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Disabled workers earning a fifth less than non-disabled peers

Makbool Javaid, Partner - Simons Muirhead & Burton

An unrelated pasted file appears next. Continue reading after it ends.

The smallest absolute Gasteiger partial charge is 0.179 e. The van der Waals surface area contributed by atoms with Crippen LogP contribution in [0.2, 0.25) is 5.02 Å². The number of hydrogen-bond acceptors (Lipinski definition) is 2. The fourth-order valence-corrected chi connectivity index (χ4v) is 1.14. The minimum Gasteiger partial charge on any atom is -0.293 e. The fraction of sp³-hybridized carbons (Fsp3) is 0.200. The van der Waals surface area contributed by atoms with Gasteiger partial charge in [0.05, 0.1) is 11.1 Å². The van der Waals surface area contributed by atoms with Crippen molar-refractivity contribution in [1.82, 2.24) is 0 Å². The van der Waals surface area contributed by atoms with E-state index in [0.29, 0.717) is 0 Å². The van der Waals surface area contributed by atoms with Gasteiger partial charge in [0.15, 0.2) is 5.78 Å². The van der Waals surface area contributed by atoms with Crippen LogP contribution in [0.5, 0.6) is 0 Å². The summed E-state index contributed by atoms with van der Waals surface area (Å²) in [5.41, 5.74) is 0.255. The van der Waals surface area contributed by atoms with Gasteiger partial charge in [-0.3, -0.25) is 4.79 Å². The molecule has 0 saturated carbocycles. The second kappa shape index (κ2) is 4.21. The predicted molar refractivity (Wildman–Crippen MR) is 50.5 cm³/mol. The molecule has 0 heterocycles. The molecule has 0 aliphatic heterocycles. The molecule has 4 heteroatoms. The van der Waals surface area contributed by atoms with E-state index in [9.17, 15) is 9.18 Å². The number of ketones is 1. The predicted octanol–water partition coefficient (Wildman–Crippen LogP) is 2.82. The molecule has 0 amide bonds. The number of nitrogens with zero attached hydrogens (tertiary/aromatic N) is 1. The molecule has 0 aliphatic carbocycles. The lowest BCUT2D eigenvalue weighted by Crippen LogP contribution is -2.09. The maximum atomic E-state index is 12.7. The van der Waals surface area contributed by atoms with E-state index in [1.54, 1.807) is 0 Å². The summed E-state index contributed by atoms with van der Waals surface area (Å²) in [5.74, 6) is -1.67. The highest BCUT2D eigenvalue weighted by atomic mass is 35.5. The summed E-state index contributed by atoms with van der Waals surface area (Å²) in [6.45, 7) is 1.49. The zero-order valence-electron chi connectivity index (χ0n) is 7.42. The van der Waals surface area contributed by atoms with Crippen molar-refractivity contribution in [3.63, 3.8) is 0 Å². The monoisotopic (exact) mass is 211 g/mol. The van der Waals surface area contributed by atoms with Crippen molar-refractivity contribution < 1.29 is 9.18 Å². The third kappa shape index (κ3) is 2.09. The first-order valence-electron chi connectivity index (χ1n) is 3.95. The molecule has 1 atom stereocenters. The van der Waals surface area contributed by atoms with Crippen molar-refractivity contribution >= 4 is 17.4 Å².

New analysis published by the TUC shows that disabled workers now earn a fifth (20%) less than non-disabled workers. The analysis found that the pay gap for disabled workers has widened to £3,800 per year – an increase of £800 over the last year for someone working a 35 hour week. Not only are disabled people paid less, they are also less likely to be in employment than their non-disabled peers. Many disabled people who want to work face a range of barriers to accessing employment, from a lack of transport to get to work or inadequate equipment or adjustments made once they are there. Only around half (53.7%) of disabled people are in work, compared to more than four-fifths (82%) of non-disabled people – a gap of 28 percentage points. The TUC also warns the disability pay and employment gaps will almost certainly increase again as the economic impact of Covid-19 hits. Studies show that in previous recessions disabled workers are the first to lose their jobs, and the last to be re-employed.

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